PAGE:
Search Images Maps Play YouTube News Gmail Drive More »
Sign in
Screen reader users: click this link for accessible mode. Accessible mode has the same essential features but works better with your reader.


  1. Advanced Patent Search
Publication numberUS1963629 A
Publication typeGrant
Publication dateJun 19, 1934
Filing dateApr 19, 1932
Priority dateApr 19, 1932
Publication numberUS 1963629 A, US 1963629A, US-A-1963629, US1963629 A, US1963629A
InventorsRichard Mark Harry
Original AssigneeClayton Mark & Company
Export CitationBiBTeX, EndNote, RefMan
External Links: USPTO, USPTO Assignment, Espacenet
Method of fabricating well screens
US 1963629 A
Abstract  available in
Previous page
Next page
Claims  available in
Description  (OCR text may contain errors)

. a m fig a 4 2 4 INVENTOR M W- v A L 0m June 19, 1934. HR MARK METHOD OF F ABRICATING WELL SCREENS 2 Sheets-Sheet 1 Filed April 19, 1932' BY 1 W June 19, 1934. MARK 1,963,629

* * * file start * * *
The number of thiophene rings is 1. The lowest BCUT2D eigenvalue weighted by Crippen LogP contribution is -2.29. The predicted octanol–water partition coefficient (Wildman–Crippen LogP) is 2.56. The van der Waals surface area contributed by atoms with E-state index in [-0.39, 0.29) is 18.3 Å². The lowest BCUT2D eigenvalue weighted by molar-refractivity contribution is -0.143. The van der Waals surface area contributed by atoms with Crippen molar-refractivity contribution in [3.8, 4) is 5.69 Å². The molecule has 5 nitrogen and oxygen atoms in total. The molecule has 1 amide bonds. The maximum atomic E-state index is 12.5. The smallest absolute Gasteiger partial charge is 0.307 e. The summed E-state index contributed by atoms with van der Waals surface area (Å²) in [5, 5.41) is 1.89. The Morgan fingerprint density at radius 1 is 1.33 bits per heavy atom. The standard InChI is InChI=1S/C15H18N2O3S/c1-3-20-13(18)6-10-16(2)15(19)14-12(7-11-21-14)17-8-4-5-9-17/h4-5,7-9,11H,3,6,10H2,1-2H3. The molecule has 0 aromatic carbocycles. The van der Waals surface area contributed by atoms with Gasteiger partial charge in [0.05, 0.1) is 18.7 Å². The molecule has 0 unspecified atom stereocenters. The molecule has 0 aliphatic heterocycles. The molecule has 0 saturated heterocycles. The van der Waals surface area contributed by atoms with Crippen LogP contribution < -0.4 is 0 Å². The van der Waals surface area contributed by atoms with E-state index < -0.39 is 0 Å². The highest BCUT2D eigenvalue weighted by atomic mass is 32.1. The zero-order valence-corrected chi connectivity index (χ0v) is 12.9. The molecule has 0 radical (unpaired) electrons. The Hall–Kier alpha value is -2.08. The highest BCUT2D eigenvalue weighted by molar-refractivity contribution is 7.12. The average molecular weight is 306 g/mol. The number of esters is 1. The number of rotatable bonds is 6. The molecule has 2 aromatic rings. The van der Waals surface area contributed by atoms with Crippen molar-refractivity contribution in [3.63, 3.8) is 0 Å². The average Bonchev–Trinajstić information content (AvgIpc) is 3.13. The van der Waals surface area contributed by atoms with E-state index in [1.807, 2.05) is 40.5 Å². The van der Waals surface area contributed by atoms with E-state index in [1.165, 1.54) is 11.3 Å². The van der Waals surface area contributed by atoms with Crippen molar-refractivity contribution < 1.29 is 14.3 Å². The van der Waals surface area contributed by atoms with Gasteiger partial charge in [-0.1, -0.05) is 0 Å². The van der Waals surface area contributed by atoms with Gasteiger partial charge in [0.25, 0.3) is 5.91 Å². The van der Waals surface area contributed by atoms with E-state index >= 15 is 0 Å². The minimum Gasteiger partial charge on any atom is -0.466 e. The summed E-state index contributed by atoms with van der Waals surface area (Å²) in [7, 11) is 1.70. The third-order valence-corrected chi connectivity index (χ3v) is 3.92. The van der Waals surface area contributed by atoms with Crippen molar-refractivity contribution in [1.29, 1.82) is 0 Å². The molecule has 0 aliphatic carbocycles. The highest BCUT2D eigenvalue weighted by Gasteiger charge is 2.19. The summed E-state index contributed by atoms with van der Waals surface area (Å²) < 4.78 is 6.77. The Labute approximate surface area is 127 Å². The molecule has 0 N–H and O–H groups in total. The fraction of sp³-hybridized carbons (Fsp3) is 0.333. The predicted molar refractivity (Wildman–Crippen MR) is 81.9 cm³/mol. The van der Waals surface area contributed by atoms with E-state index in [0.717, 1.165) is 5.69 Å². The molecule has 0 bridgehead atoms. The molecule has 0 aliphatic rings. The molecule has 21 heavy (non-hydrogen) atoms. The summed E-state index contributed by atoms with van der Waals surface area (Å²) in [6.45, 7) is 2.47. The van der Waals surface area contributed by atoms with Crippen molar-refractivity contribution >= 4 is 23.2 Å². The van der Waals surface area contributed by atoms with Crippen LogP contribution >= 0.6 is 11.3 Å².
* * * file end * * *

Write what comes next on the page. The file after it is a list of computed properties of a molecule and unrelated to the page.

METHOD OF FABRICATING WELL SCREENS Filed April 19, 1932 2 Sheets-Sheet 2 [@anmns INVENTOR I MIL ATT 'RNEY Patented June 1- 9, 1934 METHOD OF FABRICATING WELL SCREENS Harry Richard Mark,

Clayton Mark & Company,

poration of Delaware Evanston, Ill., assignor to Chicago, 111., a cor- Application April 19, 1932, Serial No. 606,106

2 Claims.

This invention relates to well screens and more particularly to those used in conjunction with drive well points, although other uses for the present invention will be apparent, for instance,

in drilled wells, where well screens are used, al-

with a minimum of expe though no well point is present.